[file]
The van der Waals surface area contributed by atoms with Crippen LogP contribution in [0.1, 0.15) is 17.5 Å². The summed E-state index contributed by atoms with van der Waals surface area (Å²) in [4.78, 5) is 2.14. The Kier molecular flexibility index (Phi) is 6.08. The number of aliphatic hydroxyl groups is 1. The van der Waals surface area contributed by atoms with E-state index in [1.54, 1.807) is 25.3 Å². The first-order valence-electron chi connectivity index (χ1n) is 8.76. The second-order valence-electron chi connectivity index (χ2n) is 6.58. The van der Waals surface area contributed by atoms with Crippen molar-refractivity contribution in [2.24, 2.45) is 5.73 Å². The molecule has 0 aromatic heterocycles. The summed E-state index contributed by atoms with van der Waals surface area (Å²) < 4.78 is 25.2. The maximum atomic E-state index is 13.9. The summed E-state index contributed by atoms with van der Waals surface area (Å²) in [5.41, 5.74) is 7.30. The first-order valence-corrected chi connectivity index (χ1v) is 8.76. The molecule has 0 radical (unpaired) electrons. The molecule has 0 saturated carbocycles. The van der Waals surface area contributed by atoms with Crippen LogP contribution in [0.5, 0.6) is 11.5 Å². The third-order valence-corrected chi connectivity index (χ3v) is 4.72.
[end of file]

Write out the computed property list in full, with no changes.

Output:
The van der Waals surface area contributed by atoms with Crippen LogP contribution in [0.1, 0.15) is 17.5 Å². The summed E-state index contributed by atoms with van der Waals surface area (Å²) in [4.78, 5) is 2.14. The Kier molecular flexibility index (Phi) is 6.08. The number of aliphatic hydroxyl groups is 1. The van der Waals surface area contributed by atoms with E-state index in [1.54, 1.807) is 25.3 Å². The first-order valence-electron chi connectivity index (χ1n) is 8.76. The second-order valence-electron chi connectivity index (χ2n) is 6.58. The van der Waals surface area contributed by atoms with Crippen molar-refractivity contribution in [2.24, 2.45) is 5.73 Å². The molecule has 0 aromatic heterocycles. The summed E-state index contributed by atoms with van der Waals surface area (Å²) < 4.78 is 25.2. The maximum atomic E-state index is 13.9. The summed E-state index contributed by atoms with van der Waals surface area (Å²) in [5.41, 5.74) is 7.30. The first-order valence-corrected chi connectivity index (χ1v) is 8.76. The molecule has 0 radical (unpaired) electrons. The molecule has 0 saturated carbocycles. The van der Waals surface area contributed by atoms with Crippen LogP contribution in [0.5, 0.6) is 11.5 Å². The third-order valence-corrected chi connectivity index (χ3v) is 4.72.